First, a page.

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food / travel

Penguins Beware: China's Super-Rich Flock To Antarctica

A chilly bit of 'wealth flaunting' in time for the Chinese New Year.

Chinese couple getting married in Antarctica
Chinese couple getting married in Antarctica

For China's expanding class of super-rich, the search is always on for the most exclusive family travel destination for the Chinese New Year. This year has sparked a rush to a particularly cool (ok, cold) new spot: Antarctica.

Less about exploration or adventure, the Mandarin-language website The Paper reports that the real motivation is simply that few can afford it. So, flaunting one's wealth in China now comes with penguins, it appears.

For 80,000 to 120,000 RMBs ($12,760 to $19,140) per person, Ctrip, one of China's major online tourist agencies, organizes package tours for those who enjoy setting themselves apart from others. Keep in mind that this southernmost destination is restricted by the International Association of Antarctic Tourism Organizations to around 40,000 tourists annually.

The number of Chinese visitors to Antarctica has increased 40-fold over the past 10 years, from 99 to 4,100 persons between 2006 to 2016, making it the second largest group of visitors after the United States, according to the United Morning Post of Singapore

Expecting the number of Chinese tourists will rise even further, China boasts of having opened its first commercial flight to the South Pole last December.

This bit of modern China's "flaunting consumption" raises concerns about a potential threat to Antarctica's fragile environment, with some warning that Chinese tourists might trample on the local surroundings. As evidence, critics point to a collection of photos taken two years ago of Chinese tourists chasing penguins around to take photos in total disregard of conservation staff trying to stop them. The photos recently went viral again.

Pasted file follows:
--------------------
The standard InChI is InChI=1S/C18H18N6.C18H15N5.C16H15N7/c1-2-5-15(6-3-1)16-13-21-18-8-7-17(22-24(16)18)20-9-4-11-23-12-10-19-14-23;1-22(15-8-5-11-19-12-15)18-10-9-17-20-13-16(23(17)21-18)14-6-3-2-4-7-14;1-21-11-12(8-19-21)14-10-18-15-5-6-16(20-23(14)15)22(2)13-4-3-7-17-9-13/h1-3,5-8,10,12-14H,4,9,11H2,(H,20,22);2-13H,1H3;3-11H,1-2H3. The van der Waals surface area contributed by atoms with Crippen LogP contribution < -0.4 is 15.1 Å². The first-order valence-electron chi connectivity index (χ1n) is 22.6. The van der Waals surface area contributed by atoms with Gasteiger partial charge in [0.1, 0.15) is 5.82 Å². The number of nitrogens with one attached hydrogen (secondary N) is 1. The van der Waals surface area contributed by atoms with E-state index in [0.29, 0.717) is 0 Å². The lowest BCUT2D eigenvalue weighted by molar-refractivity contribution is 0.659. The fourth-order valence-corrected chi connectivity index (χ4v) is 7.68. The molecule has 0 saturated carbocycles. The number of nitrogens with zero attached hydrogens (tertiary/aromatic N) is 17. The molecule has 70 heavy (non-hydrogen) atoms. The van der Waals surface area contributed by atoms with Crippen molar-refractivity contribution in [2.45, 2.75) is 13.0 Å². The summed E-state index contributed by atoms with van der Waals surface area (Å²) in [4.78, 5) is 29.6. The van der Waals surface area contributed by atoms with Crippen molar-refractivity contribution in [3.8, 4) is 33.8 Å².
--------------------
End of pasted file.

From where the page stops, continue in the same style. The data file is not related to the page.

The job of the conservation staff is to enforce — or at least try to enforce — the Antarctic Environmental Protection Ordinance, which specifies that visitors keep quiet and refrain from touching any wildlife or flora there. Also, visitors must keep a distance of at least five meters from any penguin — even if it means having to settle for a less interesting photo.

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Geopolitics

Smaller Allies Matter: Afghanistan Offers Hard Lessons For Ukraine's Future

Despite controversies at home, Nordic countries were heavily involved in the NATO-led war in Afghanistan. As the Ukraine war grinds on, lessons from that conflict are more relevant than ever.

Photo of Finnish Defence Forces in Afghanistan

Finnish Defence Forces in Afghanistan

Johannes Jauhiainen

-Analysis-

HELSINKI — In May 2021, the Taliban took back power in Afghanistan after 20 years of international presence, astronomical sums of development aid and casualties on all warring sides.

As Kabul fell, a chaotic evacuation prompted comparisons to the fall of Saigon — and most of the attention was on the U.S., which had led the original war to unseat the Taliban after 9/11 and remained by far the largest foreign force on the ground. Yet, the fall of Kabul was also a tumultuous and troubling experience for a number of other smaller foreign countries who had been presented for years in Afghanistan.

In an interview at the time, Antti Kaikkonen, the Finnish Minister of Defense, tried to explain what went wrong during the evacuation.

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“Originally we anticipated that the smaller countries would withdraw before the Americans. Then it became clear that getting people to the airport had become more difficult," Kaikkonen said. "So we decided last night to bring home our last soldiers who were helping with the evacuation.”

During the 20-year-long Afghan war, the foreign troop presence included many countries:Finland committed around 2,500 soldiers,Sweden 8,000,Denmark 12,000 and Norway 9,000. And in the nearly two years since the end of the war, Finland,Belgium and theNetherlands have commissioned investigations into their engagements in Afghanistan.

As the number of fragile or failed states around the world increases, it’s important to understand how to best organize international development aid and the security of such countries. Twenty years of international engagement in Afghanistan offers valuable lessons.

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